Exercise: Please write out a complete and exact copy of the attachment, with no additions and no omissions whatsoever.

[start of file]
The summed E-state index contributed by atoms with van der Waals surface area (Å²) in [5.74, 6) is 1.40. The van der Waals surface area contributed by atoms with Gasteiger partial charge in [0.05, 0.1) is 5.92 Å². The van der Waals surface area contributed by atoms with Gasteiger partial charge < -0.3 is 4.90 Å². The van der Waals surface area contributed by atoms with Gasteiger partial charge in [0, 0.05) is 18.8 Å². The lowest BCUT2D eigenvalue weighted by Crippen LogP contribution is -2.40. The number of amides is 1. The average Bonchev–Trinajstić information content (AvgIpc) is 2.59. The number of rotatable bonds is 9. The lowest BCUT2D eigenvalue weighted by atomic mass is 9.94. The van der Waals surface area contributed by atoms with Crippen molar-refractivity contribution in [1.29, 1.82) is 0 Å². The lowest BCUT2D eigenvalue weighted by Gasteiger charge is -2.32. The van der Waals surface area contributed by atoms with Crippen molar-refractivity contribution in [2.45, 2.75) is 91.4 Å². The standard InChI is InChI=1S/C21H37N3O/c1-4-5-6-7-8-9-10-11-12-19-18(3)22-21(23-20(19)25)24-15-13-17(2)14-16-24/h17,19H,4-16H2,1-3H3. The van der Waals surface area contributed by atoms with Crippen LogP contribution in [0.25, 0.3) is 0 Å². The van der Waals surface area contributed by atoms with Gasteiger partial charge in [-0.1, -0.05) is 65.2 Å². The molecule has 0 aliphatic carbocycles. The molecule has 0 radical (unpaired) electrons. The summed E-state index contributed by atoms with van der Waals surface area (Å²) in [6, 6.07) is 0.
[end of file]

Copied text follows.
The summed E-state index contributed by atoms with van der Waals surface area (Å²) in [5.74, 6) is 1.40. The van der Waals surface area contributed by atoms with Gasteiger partial charge in [0.05, 0.1) is 5.92 Å². The van der Waals surface area contributed by atoms with Gasteiger partial charge < -0.3 is 4.90 Å². The van der Waals surface area contributed by atoms with Gasteiger partial charge in [0, 0.05) is 18.8 Å². The lowest BCUT2D eigenvalue weighted by Crippen LogP contribution is -2.40. The number of amides is 1. The average Bonchev–Trinajstić information content (AvgIpc) is 2.59. The number of rotatable bonds is 9. The lowest BCUT2D eigenvalue weighted by atomic mass is 9.94. The van der Waals surface area contributed by atoms with Crippen molar-refractivity contribution in [1.29, 1.82) is 0 Å². The lowest BCUT2D eigenvalue weighted by Gasteiger charge is -2.32. The van der Waals surface area contributed by atoms with Crippen molar-refractivity contribution in [2.45, 2.75) is 91.4 Å². The standard InChI is InChI=1S/C21H37N3O/c1-4-5-6-7-8-9-10-11-12-19-18(3)22-21(23-20(19)25)24-15-13-17(2)14-16-24/h17,19H,4-16H2,1-3H3. The van der Waals surface area contributed by atoms with Crippen LogP contribution in [0.25, 0.3) is 0 Å². The van der Waals surface area contributed by atoms with Gasteiger partial charge in [-0.1, -0.05) is 65.2 Å². The molecule has 0 aliphatic carbocycles. The molecule has 0 radical (unpaired) electrons. The summed E-state index contributed by atoms with van der Waals surface area (Å²) in [6, 6.07) is 0.